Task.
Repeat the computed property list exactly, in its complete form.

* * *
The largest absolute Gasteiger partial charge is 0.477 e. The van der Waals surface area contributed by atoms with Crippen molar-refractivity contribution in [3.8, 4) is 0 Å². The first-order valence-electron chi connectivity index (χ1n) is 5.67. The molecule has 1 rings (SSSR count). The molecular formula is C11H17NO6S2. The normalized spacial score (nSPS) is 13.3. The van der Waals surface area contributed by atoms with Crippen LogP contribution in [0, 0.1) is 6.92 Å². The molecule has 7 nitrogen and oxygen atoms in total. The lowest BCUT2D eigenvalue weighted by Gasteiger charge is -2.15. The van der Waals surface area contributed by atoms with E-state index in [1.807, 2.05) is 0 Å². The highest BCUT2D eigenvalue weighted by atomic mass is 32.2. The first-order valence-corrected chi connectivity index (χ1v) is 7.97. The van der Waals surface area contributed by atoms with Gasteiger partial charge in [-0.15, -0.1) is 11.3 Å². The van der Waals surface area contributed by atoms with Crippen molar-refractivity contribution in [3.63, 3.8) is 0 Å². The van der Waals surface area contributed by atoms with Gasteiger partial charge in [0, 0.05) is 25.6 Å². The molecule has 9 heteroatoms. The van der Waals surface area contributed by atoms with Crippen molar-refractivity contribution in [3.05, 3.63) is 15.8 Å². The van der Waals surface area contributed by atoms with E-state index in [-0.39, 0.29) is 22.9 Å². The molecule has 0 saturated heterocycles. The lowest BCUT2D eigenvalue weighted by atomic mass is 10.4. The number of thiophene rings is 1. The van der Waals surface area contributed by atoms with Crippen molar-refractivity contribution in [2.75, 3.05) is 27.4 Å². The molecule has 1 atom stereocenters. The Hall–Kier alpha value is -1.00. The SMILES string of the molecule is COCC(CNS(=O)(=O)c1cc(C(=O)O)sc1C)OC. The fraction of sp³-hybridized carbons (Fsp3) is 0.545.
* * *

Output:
The largest absolute Gasteiger partial charge is 0.477 e. The van der Waals surface area contributed by atoms with Crippen molar-refractivity contribution in [3.8, 4) is 0 Å². The first-order valence-electron chi connectivity index (χ1n) is 5.67. The molecule has 1 rings (SSSR count). The molecular formula is C11H17NO6S2. The normalized spacial score (nSPS) is 13.3. The van der Waals surface area contributed by atoms with Crippen LogP contribution in [0, 0.1) is 6.92 Å². The molecule has 7 nitrogen and oxygen atoms in total. The lowest BCUT2D eigenvalue weighted by Gasteiger charge is -2.15. The van der Waals surface area contributed by atoms with E-state index in [1.807, 2.05) is 0 Å². The highest BCUT2D eigenvalue weighted by atomic mass is 32.2. The first-order valence-corrected chi connectivity index (χ1v) is 7.97. The van der Waals surface area contributed by atoms with Gasteiger partial charge in [-0.15, -0.1) is 11.3 Å². The van der Waals surface area contributed by atoms with Crippen molar-refractivity contribution in [3.63, 3.8) is 0 Å². The van der Waals surface area contributed by atoms with Gasteiger partial charge in [0, 0.05) is 25.6 Å². The molecule has 9 heteroatoms. The van der Waals surface area contributed by atoms with Crippen molar-refractivity contribution in [3.05, 3.63) is 15.8 Å². The van der Waals surface area contributed by atoms with E-state index in [-0.39, 0.29) is 22.9 Å². The molecule has 0 saturated heterocycles. The lowest BCUT2D eigenvalue weighted by atomic mass is 10.4. The number of thiophene rings is 1. The van der Waals surface area contributed by atoms with Crippen molar-refractivity contribution in [2.75, 3.05) is 27.4 Å². The molecule has 1 atom stereocenters. The Hall–Kier alpha value is -1.00. The SMILES string of the molecule is COCC(CNS(=O)(=O)c1cc(C(=O)O)sc1C)OC. The fraction of sp³-hybridized carbons (Fsp3) is 0.545.